**x = (-B/2)****±√(-C + (B**^{2}/4))**x = (-(b/a)/2)****±√(-c/a + ((b/a)**[replace B by b/a and C by c/a]^{2}/4))**x = (-b/2a)****±√(-c/a + (b**[simplify]^{2}/4a^{2}))**x = (-b/2a)****±√((-4ac/4a**[common denominator of 4a^{2}) + (b^{2}/4a^{2}))^{2}inside radical]**x = (-b/2a)****±√((-4ac + b**[combine terms with common denominator of 4a^{2})/4a^{2}))^{2}inside radical]**x = (-b/2a)****±√(-4ac + b**[change radical of fraction into fraction of radicals]^{2})/√(4a^{2})**x = (-b/2a)****±√(-4ac + b**[√(4a^{2})/2a^{2}) = 2a]**x = (-b/2a)****±√(b**[rearrange terms: -4ac + b^{2}– 4ac)/2a^{2}= b^{2}– 4ac]**x = [-b****± √(b**[combine terms with common denominator of 2a]^{2}– 4ac)] / 2a

This is the form of the quadratic formula that we are familiar with.

Note that this method is a shortcut for completing the square for any given quadratic equation.

## Discriminant Of A Quadratic Equation

The discriminant of a quadratic equation is the expression b^{2} – 4ac. Often, we use the letter D to stand for the discriminant, so D = b^{2} – 4ac.

In the quadratic formula, the discriminant is the expression under the radical symbol.

### What Does The Discriminant Tell You?

The discriminant tells us what kind of solutions a quadratic equation has. The sign of the discriminant tell us what we need to know, and there are 3 distinct cases:

**Case 1: D > 0. Here, the discriminant is positive, and this occurs when b**^{2}> 4ac. In this case, there are two distinct real solutions to the quadratic equation.**Case 2: D = 0. Here, the discriminant is zero, and this occurs when b**^{2}= 4ac. In this case, there is one repeated real solution (a double root) to the quadratic equation.**Case 3: D < 0. Here, the discriminant is negative, and this occurs when b**^{2}< 4ac. In this case, there are two complex conjugate solutions to the quadratic equation.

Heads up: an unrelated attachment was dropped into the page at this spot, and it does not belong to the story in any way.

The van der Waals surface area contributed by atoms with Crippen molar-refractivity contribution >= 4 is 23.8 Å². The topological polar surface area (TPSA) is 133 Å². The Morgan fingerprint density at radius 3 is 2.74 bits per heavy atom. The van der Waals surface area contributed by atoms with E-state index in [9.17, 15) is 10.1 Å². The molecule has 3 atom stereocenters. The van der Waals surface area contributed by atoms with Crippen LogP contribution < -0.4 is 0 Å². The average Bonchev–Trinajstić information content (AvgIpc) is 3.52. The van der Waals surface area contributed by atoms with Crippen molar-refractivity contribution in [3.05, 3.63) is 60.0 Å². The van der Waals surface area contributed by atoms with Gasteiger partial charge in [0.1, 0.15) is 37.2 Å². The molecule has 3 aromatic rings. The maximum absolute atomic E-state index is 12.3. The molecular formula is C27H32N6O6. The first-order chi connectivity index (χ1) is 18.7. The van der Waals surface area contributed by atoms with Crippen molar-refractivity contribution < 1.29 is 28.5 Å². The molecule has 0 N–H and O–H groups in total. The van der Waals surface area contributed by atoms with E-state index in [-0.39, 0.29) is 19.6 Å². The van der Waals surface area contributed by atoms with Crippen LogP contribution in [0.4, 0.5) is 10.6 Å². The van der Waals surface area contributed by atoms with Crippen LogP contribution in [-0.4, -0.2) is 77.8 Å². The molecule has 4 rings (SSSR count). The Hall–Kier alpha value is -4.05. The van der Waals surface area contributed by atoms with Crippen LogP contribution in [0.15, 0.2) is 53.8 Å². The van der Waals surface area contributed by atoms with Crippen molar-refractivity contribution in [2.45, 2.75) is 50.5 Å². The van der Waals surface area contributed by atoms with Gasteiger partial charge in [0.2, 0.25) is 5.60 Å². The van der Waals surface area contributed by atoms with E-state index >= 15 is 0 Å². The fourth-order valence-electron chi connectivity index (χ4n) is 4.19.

For each quadratic equation, we can draw the graph of the corresponding parabola. A parabola is the set of all of points in the xy-plane that satisfy a specific quadratic equation.

The discriminant also gives us some information about the parabola and what it looks like. In fact, the discriminant tells us whether the parabola intersects the x-axis (y = 0), and it also tells us how many such intersections occur.

Remember that the points where the parabola intersects the x-axis (y = 0) are the values of x that satisfy the quadratic equation when it is set equal to zero. These values are called roots or solutions of the quadratic equation.

To get the discriminant for the quadratic equation, take the expression under the radical in the quadratic formula.

To find the discriminant for specific quadratic coefficients a, b, and c, just substitute those values into the discriminant.

#### Example: How To Find The Discriminant

Let’s examine the quadratic equation 2x^{2} – 5x + 7 = 0.

This equation already has the standard form ax^{2} + bx + c = 0, with a = 2, b = -5, and c = 7.

The quadratic formula tells us that the expression for the discriminant is D = b^{2} – 4ac, so:

**D = b**^{2}– 4ac**D = (-5)**^{2}– 4(2)(7)**D = 25 – 56****D = -31**

In this case, our discriminant is D = -31. Since D < 0 (negative discriminant), we know that:

**There are two complex conjugate solutions to the quadratic equation (with no real solutions).****The graph of the parabola will never intersect the x-axis (the parabola lies entirely above the x-axis, since a > 0).**

You can learn more about the discriminant of a quadratic equation here.

## Conclusion

Now you know the steps of the quadratic formula proof and why we take those steps. You also know what the discriminant is and why it is important in finding out the types of solutions a quadratic has.